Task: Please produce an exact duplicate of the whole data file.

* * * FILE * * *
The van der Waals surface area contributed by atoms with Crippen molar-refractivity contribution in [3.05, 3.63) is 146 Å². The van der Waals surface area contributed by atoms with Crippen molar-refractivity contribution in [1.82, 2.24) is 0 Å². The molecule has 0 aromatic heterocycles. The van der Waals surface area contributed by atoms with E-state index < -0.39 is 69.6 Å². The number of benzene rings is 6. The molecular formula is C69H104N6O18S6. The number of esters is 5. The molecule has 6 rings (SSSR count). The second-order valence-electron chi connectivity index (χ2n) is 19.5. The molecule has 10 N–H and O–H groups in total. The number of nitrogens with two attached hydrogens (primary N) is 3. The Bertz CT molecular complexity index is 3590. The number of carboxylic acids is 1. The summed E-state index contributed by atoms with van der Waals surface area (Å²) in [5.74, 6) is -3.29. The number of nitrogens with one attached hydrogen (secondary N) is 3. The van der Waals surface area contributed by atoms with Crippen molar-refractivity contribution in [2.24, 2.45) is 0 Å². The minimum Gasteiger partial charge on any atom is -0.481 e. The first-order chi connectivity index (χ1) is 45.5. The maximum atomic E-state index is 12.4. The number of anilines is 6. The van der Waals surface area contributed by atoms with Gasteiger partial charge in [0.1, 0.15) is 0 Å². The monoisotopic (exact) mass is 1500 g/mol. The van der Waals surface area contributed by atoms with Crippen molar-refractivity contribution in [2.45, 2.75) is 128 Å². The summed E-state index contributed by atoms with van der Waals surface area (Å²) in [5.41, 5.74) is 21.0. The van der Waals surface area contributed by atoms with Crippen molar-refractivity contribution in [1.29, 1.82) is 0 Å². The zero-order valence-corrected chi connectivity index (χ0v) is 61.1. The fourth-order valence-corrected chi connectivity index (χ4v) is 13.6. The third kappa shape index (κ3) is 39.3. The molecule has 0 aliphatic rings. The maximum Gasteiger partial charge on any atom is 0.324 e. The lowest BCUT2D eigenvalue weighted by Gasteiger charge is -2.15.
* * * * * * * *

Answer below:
The van der Waals surface area contributed by atoms with Crippen molar-refractivity contribution in [3.05, 3.63) is 146 Å². The van der Waals surface area contributed by atoms with Crippen molar-refractivity contribution in [1.82, 2.24) is 0 Å². The molecule has 0 aromatic heterocycles. The van der Waals surface area contributed by atoms with E-state index < -0.39 is 69.6 Å². The number of benzene rings is 6. The molecular formula is C69H104N6O18S6. The number of esters is 5. The molecule has 6 rings (SSSR count). The second-order valence-electron chi connectivity index (χ2n) is 19.5. The molecule has 10 N–H and O–H groups in total. The number of nitrogens with two attached hydrogens (primary N) is 3. The Bertz CT molecular complexity index is 3590. The number of carboxylic acids is 1. The summed E-state index contributed by atoms with van der Waals surface area (Å²) in [5.74, 6) is -3.29. The number of nitrogens with one attached hydrogen (secondary N) is 3. The van der Waals surface area contributed by atoms with Crippen molar-refractivity contribution in [2.24, 2.45) is 0 Å². The minimum Gasteiger partial charge on any atom is -0.481 e. The first-order chi connectivity index (χ1) is 45.5. The maximum atomic E-state index is 12.4. The number of anilines is 6. The van der Waals surface area contributed by atoms with Gasteiger partial charge in [0.1, 0.15) is 0 Å². The monoisotopic (exact) mass is 1500 g/mol. The van der Waals surface area contributed by atoms with Crippen molar-refractivity contribution in [2.45, 2.75) is 128 Å². The summed E-state index contributed by atoms with van der Waals surface area (Å²) in [5.41, 5.74) is 21.0. The van der Waals surface area contributed by atoms with Crippen molar-refractivity contribution in [1.29, 1.82) is 0 Å². The zero-order valence-corrected chi connectivity index (χ0v) is 61.1. The fourth-order valence-corrected chi connectivity index (χ4v) is 13.6. The third kappa shape index (κ3) is 39.3. The molecule has 0 aliphatic rings. The maximum Gasteiger partial charge on any atom is 0.324 e. The lowest BCUT2D eigenvalue weighted by Gasteiger charge is -2.15.